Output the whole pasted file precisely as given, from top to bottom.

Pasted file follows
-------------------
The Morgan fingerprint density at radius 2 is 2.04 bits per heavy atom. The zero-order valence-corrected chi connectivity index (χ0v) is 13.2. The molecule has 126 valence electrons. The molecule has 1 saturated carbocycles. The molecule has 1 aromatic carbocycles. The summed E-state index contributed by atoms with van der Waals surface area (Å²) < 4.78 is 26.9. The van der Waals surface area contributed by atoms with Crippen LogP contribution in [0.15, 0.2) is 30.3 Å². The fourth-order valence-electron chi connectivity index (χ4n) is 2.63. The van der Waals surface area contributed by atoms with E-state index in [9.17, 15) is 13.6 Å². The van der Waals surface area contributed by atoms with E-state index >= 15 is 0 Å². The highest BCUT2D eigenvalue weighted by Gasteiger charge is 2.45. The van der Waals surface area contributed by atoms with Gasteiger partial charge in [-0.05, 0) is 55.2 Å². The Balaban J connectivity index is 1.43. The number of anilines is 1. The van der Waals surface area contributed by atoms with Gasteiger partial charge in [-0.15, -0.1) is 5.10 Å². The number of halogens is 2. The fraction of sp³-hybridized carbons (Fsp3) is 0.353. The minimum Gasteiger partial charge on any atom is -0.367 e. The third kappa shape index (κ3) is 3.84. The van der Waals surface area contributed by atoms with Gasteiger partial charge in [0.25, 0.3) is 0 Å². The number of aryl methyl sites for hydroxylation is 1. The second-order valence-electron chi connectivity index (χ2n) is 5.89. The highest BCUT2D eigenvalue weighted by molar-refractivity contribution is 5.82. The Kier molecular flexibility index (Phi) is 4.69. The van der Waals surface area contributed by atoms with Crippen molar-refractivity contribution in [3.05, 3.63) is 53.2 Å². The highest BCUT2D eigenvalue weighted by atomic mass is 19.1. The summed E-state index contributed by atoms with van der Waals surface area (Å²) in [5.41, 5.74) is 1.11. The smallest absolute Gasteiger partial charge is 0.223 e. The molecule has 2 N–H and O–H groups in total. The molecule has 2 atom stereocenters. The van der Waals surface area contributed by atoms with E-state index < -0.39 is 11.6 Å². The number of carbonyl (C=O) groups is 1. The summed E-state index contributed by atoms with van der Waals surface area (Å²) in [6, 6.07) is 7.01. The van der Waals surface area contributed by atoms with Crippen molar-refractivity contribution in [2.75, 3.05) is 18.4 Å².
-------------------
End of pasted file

The Morgan fingerprint density at radius 2 is 2.04 bits per heavy atom. The zero-order valence-corrected chi connectivity index (χ0v) is 13.2. The molecule has 126 valence electrons. The molecule has 1 saturated carbocycles. The molecule has 1 aromatic carbocycles. The summed E-state index contributed by atoms with van der Waals surface area (Å²) < 4.78 is 26.9. The van der Waals surface area contributed by atoms with Crippen LogP contribution in [0.15, 0.2) is 30.3 Å². The fourth-order valence-electron chi connectivity index (χ4n) is 2.63. The van der Waals surface area contributed by atoms with E-state index in [9.17, 15) is 13.6 Å². The van der Waals surface area contributed by atoms with E-state index >= 15 is 0 Å². The highest BCUT2D eigenvalue weighted by Gasteiger charge is 2.45. The van der Waals surface area contributed by atoms with Gasteiger partial charge in [-0.05, 0) is 55.2 Å². The Balaban J connectivity index is 1.43. The number of anilines is 1. The van der Waals surface area contributed by atoms with Gasteiger partial charge in [-0.15, -0.1) is 5.10 Å². The number of halogens is 2. The fraction of sp³-hybridized carbons (Fsp3) is 0.353. The minimum Gasteiger partial charge on any atom is -0.367 e. The third kappa shape index (κ3) is 3.84. The van der Waals surface area contributed by atoms with Gasteiger partial charge in [0.25, 0.3) is 0 Å². The number of aryl methyl sites for hydroxylation is 1. The second-order valence-electron chi connectivity index (χ2n) is 5.89. The highest BCUT2D eigenvalue weighted by molar-refractivity contribution is 5.82. The Kier molecular flexibility index (Phi) is 4.69. The van der Waals surface area contributed by atoms with Crippen molar-refractivity contribution in [3.05, 3.63) is 53.2 Å². The highest BCUT2D eigenvalue weighted by atomic mass is 19.1. The summed E-state index contributed by atoms with van der Waals surface area (Å²) in [5.41, 5.74) is 1.11. The smallest absolute Gasteiger partial charge is 0.223 e. The molecule has 2 N–H and O–H groups in total. The molecule has 2 atom stereocenters. The van der Waals surface area contributed by atoms with E-state index < -0.39 is 11.6 Å². The number of carbonyl (C=O) groups is 1. The summed E-state index contributed by atoms with van der Waals surface area (Å²) in [6, 6.07) is 7.01. The van der Waals surface area contributed by atoms with Crippen molar-refractivity contribution in [2.75, 3.05) is 18.4 Å².